What began as a multimedia jazz experience, a combination of straight ahead jazz music and series of photographs by the band's instigator and producer Ivan Grlić, soon evolved into a live video extravaganza with video projections that run in the background whenever the band is playing live. First there was a book with photographs, which were screened as well behind the band. But now, Grlić is sharing the stage with the band equally improvising on stage by manipulating various videos and visualizations onto the screen.
Serendipity feels like a second chapter and it's always a good sign when a studio recording has the verve of a live album. Much of the music on this recording has had its premiere at the 30th anniversary of the Belgrade Jazz Festival where the combination of visuals, jazz music and excitement resulted in an event that tingled and entertained all of the senses. Unlike the band's debut, which was more heavily influenced by folk music, this has a jazz inflicted, vibrant, and uninhibited approach on subtle folk melodies with a very personal feel to it. As a recording it displays all the power, chops and verve one could wish if the preference is melodic and intricate jazz. What Serendipity has is something many records lack: varied textured.
The music ranges from the fast bopper "Brad Meets Tozovac"or the fast paced funk tracks such as "Nearness of Distance," which is ornamented with a gypsy styled saxophone lines, and "Off Road" to gentle tracks such as "Flowering Wonder" or "Rainy Days." The fast paced tracks enhance the material with a sense of urgency while the slow tracks like the aforementioned, including "Ruse Kose," "Known Place" and "Titans from the Park" slope away from the fast paced to reveal a more gentle and unhurried side and playing to this band. The secret weapon of Serendipity is pianist Aleksandar Jovanovic Shljuka who is the composer on most of the tracks.
Shljuka is a player with a deep sense of camaraderie and his ecumenical nature really shines in his compositions and arrangements. What he brings to the table is virtuosity and subtlety to bear on this intriguing set of original and occasional traditional material. Inspired by his band mates he paints a delicate jazz-ethnic palette of music from their native Serbia, but in measured parameters. The ethnic influences are carefully interwoven within the phrasing, the melodies and occasionally there will be a hint as subtle as a nuance. The album is somewhat heavy on quieter stuff and ballads, and this recording closes with the gentle and slowly pulsing solo piano piece "South Wind."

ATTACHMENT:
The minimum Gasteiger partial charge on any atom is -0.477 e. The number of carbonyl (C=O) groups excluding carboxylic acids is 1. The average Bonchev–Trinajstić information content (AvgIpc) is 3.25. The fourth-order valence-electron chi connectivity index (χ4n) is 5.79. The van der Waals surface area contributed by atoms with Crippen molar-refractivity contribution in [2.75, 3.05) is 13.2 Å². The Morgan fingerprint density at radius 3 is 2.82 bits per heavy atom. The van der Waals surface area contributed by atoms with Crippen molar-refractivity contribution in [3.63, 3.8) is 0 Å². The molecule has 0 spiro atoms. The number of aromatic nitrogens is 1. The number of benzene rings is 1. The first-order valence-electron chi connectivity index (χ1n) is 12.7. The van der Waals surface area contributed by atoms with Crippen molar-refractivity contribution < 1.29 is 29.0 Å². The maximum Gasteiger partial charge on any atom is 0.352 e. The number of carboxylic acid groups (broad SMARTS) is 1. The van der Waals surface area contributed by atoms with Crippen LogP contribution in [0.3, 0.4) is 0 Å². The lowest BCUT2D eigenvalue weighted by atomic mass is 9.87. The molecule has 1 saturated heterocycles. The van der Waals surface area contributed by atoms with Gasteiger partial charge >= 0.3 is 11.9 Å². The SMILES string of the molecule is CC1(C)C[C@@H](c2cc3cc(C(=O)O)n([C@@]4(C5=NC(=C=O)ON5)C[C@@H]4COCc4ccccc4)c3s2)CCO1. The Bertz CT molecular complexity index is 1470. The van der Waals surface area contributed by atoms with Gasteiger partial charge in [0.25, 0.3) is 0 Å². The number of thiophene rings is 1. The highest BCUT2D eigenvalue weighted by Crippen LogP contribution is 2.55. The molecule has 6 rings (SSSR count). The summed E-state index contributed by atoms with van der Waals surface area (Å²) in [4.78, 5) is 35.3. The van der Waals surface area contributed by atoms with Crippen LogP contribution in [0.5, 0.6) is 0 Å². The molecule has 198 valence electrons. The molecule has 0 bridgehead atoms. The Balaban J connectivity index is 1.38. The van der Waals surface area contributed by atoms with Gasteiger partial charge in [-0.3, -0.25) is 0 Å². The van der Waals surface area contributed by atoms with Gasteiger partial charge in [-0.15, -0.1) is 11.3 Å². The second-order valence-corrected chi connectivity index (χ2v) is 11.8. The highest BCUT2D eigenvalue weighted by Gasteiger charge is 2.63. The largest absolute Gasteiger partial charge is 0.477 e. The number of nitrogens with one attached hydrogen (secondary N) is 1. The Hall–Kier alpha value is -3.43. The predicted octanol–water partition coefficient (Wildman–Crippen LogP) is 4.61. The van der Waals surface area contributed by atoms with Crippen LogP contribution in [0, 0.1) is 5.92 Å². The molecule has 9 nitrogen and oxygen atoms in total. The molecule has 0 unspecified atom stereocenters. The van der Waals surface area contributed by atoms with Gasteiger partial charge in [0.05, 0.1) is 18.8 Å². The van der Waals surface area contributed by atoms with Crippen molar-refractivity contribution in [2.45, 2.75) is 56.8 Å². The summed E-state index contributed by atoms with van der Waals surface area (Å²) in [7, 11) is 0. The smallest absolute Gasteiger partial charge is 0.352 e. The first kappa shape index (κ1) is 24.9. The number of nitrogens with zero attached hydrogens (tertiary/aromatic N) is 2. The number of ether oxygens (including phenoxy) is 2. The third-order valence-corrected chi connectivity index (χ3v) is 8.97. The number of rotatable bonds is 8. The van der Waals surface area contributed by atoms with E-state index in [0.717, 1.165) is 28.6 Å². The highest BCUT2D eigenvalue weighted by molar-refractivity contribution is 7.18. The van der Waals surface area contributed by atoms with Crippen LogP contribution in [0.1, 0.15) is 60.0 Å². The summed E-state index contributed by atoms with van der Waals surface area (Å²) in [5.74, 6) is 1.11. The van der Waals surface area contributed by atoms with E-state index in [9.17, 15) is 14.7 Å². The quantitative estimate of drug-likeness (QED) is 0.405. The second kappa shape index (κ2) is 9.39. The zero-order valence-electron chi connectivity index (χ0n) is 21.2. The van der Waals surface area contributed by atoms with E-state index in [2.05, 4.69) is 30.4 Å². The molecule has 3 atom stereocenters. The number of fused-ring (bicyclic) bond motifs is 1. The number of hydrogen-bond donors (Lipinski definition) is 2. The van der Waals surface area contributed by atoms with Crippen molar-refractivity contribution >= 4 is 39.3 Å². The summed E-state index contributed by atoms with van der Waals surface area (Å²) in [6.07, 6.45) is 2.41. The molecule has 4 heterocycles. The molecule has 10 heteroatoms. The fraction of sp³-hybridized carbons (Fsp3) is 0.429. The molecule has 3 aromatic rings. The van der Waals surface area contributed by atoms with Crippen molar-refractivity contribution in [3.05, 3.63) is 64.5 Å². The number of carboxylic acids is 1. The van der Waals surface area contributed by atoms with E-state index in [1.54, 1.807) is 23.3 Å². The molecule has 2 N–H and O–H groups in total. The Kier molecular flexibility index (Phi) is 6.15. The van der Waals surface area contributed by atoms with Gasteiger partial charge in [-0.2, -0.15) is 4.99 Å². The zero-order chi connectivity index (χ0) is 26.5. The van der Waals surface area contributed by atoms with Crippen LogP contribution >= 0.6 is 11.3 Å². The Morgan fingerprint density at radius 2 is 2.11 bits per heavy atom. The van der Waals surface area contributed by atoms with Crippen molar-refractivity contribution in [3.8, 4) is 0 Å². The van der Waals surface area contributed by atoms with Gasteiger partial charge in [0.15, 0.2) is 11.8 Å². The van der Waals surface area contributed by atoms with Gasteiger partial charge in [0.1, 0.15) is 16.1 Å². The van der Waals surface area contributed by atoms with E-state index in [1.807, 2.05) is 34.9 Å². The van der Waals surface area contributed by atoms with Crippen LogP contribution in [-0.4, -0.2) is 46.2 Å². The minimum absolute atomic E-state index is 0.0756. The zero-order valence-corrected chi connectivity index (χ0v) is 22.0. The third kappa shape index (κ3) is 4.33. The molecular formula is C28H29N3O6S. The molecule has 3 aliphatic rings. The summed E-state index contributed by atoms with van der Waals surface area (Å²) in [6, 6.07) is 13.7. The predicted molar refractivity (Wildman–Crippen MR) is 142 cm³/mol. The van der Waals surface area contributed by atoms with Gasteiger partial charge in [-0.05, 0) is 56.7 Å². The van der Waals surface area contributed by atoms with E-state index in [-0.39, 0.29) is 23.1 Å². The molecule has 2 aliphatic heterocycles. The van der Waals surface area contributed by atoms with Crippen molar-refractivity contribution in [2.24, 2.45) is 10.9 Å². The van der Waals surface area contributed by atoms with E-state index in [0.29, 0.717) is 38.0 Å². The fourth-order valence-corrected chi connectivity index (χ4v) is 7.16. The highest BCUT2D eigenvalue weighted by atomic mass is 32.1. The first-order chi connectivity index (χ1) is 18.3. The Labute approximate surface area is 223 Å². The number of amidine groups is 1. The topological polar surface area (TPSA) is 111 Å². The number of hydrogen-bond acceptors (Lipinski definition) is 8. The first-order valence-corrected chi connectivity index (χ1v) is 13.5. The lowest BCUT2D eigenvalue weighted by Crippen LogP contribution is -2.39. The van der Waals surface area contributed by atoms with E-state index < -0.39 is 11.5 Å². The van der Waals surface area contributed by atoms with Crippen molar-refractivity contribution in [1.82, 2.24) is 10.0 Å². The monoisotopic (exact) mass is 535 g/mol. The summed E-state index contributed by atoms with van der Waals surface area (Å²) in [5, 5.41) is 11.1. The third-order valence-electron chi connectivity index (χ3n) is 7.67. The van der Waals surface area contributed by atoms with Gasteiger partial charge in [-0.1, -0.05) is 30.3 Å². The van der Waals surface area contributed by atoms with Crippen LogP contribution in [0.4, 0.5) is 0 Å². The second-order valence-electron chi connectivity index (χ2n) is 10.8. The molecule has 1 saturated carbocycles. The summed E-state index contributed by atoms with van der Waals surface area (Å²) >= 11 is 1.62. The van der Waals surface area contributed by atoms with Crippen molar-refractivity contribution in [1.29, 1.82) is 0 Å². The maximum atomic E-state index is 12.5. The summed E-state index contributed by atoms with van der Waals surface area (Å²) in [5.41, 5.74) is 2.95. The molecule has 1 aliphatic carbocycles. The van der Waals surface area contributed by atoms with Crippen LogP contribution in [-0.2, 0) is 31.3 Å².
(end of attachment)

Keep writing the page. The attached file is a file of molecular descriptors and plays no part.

This record is a step forward in the same direction that the band's debut headed towards. Serendipity is filled with sonic delights and grooves and subtle melodies. It is full of enjoyable compositions that are delivered with skill and verve by a very talented musical unit.
Track Listing: Brad Meets Tozovac, 9PM, Nearness of Distance, Flowering Wonder,
Rainy Day, Known Place, It Should Sound Like This, Off Road, Ruse
Kose, Titans from the Park, South Wind.
Personnel: Ivan Grlic: producer, author, video art, VJ; Aleksandar Jovanovic:
piano, keyboards; Max Kochetov:alto and soprano saxophone, Rastko
Obradovic: tenor saxophone; Marko Fabry: music producer, electric
bass; Aleksandar Cvetkovic: drums; Uros Secerov: percussions; Petar
Krstaic: double bass.
I love jazz because it has allowed me to find my own voice.
I was first exposed to jazz as a child through my parents.
The best show I ever attended was Cassandra Wilson and Dianne Reeves. AMAZING!!!
The first jazz record I bought was Carmen Sings Monk.
My advice to new listeners is to listen with your heart and feel with your experiences.